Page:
"Hands on time with Nintendo's next generation system. Will it change gaming?Interesting factoid about the Nintendo Revolution controller: It's smaller and lighter than you might think.
I recently had the chance to get some hands-on time with the company's next generation console to see whether the Revolution was, in fact, revolutionary. While the controller I used was still a prototype (the final one will be a bit larger and will include a button to power the machine on and off), it gave me a good chance to see what to expect when the system launches next year.
Shaped like a television remote control, the Revolution controller uses internal sensors to translate your wrist, arm and hand movements on screen. It's easy to use, but takes a few minutes to adjust your playing style. (I initially found myself waving my arms wildly, resulting in the onscreen pointer whizzing back and forth at blinding speeds.)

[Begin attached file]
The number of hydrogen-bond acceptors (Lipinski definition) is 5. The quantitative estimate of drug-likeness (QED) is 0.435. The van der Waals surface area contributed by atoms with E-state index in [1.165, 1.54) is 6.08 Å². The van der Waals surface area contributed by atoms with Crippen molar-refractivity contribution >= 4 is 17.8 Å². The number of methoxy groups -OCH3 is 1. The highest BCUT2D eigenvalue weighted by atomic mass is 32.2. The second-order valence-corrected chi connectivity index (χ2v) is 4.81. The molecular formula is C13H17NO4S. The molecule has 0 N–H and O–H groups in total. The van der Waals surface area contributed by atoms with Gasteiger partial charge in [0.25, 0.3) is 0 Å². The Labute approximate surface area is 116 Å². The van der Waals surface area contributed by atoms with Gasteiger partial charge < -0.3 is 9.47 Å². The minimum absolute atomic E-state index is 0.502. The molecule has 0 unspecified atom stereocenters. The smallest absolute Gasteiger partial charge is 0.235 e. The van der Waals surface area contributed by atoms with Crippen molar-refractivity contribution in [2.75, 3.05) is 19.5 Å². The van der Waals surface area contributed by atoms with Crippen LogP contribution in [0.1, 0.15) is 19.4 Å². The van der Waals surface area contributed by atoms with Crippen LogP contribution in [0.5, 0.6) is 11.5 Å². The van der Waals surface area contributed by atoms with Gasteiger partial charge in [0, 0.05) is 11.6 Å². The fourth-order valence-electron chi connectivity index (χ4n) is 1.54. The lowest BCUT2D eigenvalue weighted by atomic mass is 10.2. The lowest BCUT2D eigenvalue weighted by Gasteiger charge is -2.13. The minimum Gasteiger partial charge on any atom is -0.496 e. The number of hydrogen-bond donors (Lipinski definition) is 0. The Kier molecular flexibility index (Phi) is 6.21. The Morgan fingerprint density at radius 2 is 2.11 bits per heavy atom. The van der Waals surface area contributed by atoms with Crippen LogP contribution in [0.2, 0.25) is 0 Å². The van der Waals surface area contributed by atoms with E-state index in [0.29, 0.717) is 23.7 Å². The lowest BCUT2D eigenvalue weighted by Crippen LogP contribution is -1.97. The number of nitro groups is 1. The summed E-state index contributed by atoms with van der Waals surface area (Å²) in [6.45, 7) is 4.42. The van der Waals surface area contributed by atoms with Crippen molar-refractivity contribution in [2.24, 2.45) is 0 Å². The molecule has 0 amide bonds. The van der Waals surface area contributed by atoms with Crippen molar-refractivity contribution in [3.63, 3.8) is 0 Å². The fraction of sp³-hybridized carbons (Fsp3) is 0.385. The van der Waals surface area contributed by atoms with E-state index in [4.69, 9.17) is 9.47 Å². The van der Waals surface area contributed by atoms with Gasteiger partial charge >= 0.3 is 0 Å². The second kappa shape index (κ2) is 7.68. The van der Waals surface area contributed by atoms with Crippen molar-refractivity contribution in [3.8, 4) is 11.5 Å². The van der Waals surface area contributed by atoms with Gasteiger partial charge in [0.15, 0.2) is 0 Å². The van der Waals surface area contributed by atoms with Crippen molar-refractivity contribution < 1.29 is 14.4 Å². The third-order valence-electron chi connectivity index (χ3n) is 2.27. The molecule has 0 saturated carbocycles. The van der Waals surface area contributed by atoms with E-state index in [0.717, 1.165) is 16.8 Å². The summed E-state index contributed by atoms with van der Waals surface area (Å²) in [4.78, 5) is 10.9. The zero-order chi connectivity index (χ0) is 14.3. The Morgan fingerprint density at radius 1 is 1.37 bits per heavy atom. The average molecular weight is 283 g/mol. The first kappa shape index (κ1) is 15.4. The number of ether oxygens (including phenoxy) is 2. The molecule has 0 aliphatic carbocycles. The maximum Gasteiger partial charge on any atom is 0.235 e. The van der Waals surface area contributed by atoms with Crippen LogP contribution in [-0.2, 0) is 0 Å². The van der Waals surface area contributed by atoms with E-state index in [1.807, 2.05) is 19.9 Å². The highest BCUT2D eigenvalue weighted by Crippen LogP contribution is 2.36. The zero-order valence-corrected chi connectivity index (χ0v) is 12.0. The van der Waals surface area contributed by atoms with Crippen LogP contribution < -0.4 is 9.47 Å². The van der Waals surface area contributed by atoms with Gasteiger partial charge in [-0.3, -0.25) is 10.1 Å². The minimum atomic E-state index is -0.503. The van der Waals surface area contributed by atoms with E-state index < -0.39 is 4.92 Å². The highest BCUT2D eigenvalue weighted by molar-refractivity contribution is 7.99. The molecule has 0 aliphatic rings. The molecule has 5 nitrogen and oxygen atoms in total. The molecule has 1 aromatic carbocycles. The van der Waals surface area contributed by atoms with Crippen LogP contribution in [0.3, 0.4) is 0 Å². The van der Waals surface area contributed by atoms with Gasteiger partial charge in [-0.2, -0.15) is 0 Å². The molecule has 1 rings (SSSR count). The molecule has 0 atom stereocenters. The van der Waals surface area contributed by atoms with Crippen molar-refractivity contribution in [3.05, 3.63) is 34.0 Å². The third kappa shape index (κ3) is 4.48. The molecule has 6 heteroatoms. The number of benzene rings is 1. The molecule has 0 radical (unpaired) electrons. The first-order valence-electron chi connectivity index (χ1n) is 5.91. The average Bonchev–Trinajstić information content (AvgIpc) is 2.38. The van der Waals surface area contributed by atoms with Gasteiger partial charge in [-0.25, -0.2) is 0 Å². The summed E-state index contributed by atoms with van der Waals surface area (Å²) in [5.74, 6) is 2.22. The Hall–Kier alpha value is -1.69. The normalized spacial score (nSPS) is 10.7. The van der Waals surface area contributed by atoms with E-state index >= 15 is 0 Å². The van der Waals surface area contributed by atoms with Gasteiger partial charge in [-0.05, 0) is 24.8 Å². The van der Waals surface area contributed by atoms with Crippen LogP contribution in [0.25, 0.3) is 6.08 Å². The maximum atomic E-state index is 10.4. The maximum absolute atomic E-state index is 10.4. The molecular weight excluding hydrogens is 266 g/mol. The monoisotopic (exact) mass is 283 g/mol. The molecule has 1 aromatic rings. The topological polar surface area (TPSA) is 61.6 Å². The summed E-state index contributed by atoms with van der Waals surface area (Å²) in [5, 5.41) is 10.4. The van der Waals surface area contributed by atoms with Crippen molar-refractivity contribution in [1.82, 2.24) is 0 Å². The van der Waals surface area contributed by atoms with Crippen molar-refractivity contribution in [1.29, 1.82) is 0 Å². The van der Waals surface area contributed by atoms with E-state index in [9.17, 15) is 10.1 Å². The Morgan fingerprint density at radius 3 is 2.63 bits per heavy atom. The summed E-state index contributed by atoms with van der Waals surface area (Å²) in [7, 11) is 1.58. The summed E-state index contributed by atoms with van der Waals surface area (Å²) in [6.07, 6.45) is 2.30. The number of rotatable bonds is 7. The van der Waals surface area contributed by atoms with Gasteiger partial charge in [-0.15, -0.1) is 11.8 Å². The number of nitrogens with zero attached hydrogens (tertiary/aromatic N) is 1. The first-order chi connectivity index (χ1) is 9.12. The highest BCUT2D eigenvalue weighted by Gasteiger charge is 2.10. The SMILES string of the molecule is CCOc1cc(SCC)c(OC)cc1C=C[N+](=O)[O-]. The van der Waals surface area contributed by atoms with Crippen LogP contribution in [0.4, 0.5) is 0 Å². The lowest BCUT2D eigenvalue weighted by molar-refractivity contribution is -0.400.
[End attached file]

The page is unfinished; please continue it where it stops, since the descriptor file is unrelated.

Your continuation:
Nintendo wasn't kidding when it said it wanted to change the way people play, though. Once I figured out that subtle movements made for simple gameplay, I went through eight demos demonstrating a variety of features and possible uses. A simple point and shoot demo (like any of the thousands of Web-based Flash games) was more fun than I expected. I effortlessly pulled off loops and flight stunts I've never been able to manage with today's standard controller in a flying demo, simply by holding the controller as I might a paper airplane. ("Star Fox" fans should start getting excited.)
Other demos allowed me to telescopically zoom in and out on the screen, simply by moving the controller forward and backward and try some fishing by 'feeling' fish nibble on the line (via a rumble effect), then yanking the controller up in the air to hook them. ("Animal Crossing" fans, you might want to get excited, too.)" [more